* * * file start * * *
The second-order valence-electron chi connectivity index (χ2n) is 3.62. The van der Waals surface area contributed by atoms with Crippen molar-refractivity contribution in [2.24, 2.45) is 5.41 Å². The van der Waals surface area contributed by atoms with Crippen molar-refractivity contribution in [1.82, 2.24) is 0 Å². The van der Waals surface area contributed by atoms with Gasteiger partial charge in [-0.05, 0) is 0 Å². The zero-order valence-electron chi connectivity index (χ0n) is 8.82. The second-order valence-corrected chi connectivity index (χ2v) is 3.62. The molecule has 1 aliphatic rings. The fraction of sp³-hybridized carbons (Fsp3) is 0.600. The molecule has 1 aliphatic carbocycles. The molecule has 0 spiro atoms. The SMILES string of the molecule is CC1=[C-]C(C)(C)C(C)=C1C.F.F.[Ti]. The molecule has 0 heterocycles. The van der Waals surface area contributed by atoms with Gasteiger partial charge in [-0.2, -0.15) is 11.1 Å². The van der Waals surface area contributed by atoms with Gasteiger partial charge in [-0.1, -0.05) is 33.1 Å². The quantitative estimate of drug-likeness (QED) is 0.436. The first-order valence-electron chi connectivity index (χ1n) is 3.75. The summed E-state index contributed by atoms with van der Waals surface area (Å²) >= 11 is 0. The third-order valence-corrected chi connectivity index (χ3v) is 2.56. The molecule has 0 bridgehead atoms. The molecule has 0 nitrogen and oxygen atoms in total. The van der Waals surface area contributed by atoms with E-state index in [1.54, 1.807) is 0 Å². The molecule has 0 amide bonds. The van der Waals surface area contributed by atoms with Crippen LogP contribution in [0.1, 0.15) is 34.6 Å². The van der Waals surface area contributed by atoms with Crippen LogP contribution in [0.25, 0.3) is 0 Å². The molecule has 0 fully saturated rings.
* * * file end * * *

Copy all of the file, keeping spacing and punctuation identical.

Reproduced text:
The second-order valence-electron chi connectivity index (χ2n) is 3.62. The van der Waals surface area contributed by atoms with Crippen molar-refractivity contribution in [2.24, 2.45) is 5.41 Å². The van der Waals surface area contributed by atoms with Crippen molar-refractivity contribution in [1.82, 2.24) is 0 Å². The van der Waals surface area contributed by atoms with Gasteiger partial charge in [-0.05, 0) is 0 Å². The zero-order valence-electron chi connectivity index (χ0n) is 8.82. The second-order valence-corrected chi connectivity index (χ2v) is 3.62. The molecule has 1 aliphatic rings. The fraction of sp³-hybridized carbons (Fsp3) is 0.600. The molecule has 1 aliphatic carbocycles. The molecule has 0 spiro atoms. The SMILES string of the molecule is CC1=[C-]C(C)(C)C(C)=C1C.F.F.[Ti]. The molecule has 0 heterocycles. The van der Waals surface area contributed by atoms with Gasteiger partial charge in [-0.2, -0.15) is 11.1 Å². The van der Waals surface area contributed by atoms with Gasteiger partial charge in [-0.1, -0.05) is 33.1 Å². The quantitative estimate of drug-likeness (QED) is 0.436. The first-order valence-electron chi connectivity index (χ1n) is 3.75. The summed E-state index contributed by atoms with van der Waals surface area (Å²) >= 11 is 0. The third-order valence-corrected chi connectivity index (χ3v) is 2.56. The molecule has 0 bridgehead atoms. The molecule has 0 nitrogen and oxygen atoms in total. The van der Waals surface area contributed by atoms with E-state index in [1.54, 1.807) is 0 Å². The molecule has 0 amide bonds. The van der Waals surface area contributed by atoms with Crippen LogP contribution in [0.1, 0.15) is 34.6 Å². The van der Waals surface area contributed by atoms with Crippen LogP contribution in [0.25, 0.3) is 0 Å². The molecule has 0 fully saturated rings.